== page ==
Criminal Offences

Malicious Damage

Under section 195 of the Crimes Act 1900, a person who has maliciously damaged property belonging to another individual is guilty of a criminal offence. In fact, the Crimes Act explicitly states that “A person who intentionally or recklessly destroys or damages property belonging to another, or that person and another, is liable to punishment.

In order to understand the offence, it is important to understand how the Court defines the crime. Malicious damage of property simply means that you intended to cause the damage to the property or intended to destroy it. Meanwhile, damage refers to the ‘physical derangement’ of property, however, the damage does not have to be permanent or long lasting. The damage may include marking, defacing, removing or altering the property.

By this definition, malicious damage of property could even include situations where an interference of property such as deleting files from a computer, taking a key or erecting barriers prevents or hinders the individual to use their property.

At Benjamin Leonardo – The Defenders, we are a Sydney based criminal defence law firm with extensive experience in such cases.

For more information on charges relating to malicious damage of property, read below or call our expert team on (02) 9283 3033 for a FREE consultation.

PENALTIES

If you are potentially facing penalties for malicious damage of property, the maximum sentence imposed depends on the Court you are convicted in. Typically, our expert criminal defence lawyers defend charges at a Local Court level, where the penalties are less severe. However, yourself or the prosecution team may elect to have the matter heard at a District Court level, where the penalties imposed may be more significant.

As a majority of these cases are dealt with at a Local Court, the maximum penalty you will be liable to should you be found guilty depends on the monetary value of damage to the property, which is as follows:

Damage to property over $5,000:

  1. A term of imprisonment of up to 24 months, and/or
  2. A fine up to $11,000

Damage to property less than $5,000:

  1. A term of imprisonment of up to 12 months, and/or
  2. A fine up to $5,500 (if damage to the property is less than $2,000, the maximum fine is $2,200

However, if convicted at a District Court, the Crimes Act 1900 also states that:

  1. A person who intentionally or recklessly destroys or damages property belonging to another or that person and another is liable:
    1. To imprisonment of 5 years,
    2. If the destruction or damage is caused by means of fire or explosives, to imprisonment for 10 years.
  2. A person who, in the company of another person or persons, intentionally or recklessly destroys property belonging to another or to that person and another is liable:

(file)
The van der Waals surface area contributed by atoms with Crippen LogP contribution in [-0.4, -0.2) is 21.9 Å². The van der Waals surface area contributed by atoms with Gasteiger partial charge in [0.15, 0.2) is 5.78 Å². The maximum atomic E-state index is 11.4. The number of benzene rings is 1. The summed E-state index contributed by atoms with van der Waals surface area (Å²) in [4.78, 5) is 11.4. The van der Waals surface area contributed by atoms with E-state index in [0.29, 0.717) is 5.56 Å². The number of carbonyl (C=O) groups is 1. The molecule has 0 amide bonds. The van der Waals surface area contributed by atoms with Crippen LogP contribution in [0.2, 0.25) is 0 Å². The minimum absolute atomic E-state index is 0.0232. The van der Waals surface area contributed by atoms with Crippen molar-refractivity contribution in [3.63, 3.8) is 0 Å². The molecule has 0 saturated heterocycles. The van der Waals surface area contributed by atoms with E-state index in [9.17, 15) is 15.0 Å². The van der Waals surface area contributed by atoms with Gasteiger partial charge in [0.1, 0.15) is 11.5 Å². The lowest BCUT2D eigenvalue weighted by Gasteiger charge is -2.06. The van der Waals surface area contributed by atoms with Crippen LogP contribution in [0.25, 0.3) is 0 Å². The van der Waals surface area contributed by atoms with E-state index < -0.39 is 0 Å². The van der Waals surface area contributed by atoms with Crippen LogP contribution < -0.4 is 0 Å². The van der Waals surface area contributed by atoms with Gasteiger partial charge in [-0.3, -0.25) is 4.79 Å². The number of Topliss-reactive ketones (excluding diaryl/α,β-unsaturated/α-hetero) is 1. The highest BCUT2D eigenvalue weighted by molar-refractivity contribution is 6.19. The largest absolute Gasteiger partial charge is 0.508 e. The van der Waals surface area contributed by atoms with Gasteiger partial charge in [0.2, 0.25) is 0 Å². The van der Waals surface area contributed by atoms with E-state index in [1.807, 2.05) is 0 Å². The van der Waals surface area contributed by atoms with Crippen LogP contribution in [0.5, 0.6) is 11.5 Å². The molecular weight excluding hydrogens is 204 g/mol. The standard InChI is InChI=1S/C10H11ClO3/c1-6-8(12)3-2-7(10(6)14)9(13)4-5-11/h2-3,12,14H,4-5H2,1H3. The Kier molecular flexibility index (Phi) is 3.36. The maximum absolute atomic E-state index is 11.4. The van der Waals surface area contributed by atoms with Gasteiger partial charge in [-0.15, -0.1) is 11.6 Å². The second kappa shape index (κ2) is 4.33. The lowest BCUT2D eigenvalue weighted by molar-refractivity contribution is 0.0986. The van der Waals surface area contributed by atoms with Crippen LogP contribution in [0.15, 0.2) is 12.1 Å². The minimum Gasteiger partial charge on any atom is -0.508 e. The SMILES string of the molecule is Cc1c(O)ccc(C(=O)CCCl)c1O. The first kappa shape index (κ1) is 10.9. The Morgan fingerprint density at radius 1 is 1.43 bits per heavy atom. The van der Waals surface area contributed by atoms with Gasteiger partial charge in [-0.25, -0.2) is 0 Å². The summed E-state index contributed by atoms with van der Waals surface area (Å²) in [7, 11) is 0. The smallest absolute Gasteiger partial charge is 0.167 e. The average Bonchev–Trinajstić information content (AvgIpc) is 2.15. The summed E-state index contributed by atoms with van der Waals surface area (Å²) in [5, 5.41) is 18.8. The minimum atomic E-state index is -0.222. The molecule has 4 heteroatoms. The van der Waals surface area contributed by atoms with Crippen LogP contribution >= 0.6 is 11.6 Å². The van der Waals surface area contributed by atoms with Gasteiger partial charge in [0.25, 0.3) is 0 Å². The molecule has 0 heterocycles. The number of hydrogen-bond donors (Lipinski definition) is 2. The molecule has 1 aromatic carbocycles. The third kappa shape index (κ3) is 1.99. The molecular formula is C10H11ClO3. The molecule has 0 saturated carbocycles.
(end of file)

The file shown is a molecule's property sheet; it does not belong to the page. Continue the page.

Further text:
1. To imprisonment for 6 years, or
    2. If the destruction is caused by means of fire or explosives, to imprisonment for 11 years.
  3. A person who, during a public disorder, intentionally or recklessly destroys or damages property belonging to another or to that person and another is liable:
    1. To imprisonment for 7 years, or
    2. If the destruction or damage is caused by means of fire or explosives, to imprisonment for 12 years.

The Court may also use its discretion to impose less severe penalties such as Intensive Correction Disorders (ICOs), community service, suspended sentences or other penalties that the Court feels are appropriate for the individual.

As an award-winning criminal law firm with a 90% success rate on all criminal cases, Benjamin Leonardo is home to some of the best criminal defence lawyers in Sydney.

Should you or someone you know be facing charges relating to malicious damage of property, contact our expert criminal defence team for a FREE first consultation and more accurate advice on the penalties that your particular case may be liable to.

GUILTY

For you to be convicted of malicious damage, the Police will need to prove beyond a reasonable doubt:

  1. That you caused the damage or destroyed the property
  2. That the property that was damaged or destroyed belonged to another person, or you and another person
  3. That you intended to cause the damage.

If you choose to agree to these claims, you have the option to plead guilty, which will then proceed to the sentencing. Although this will mean that you may be liable to the penalties outlined above, the Court may also reward those who plead guilty with a less severe sentence or potentially a section 10 dismissal after considering the facts of the case, any previous criminal history, personal circumstances and other relevant factors. A guilty plea typically shows remorse and regret for the actions that resulted in the charge, which is seen favourable in the eyes of the Court.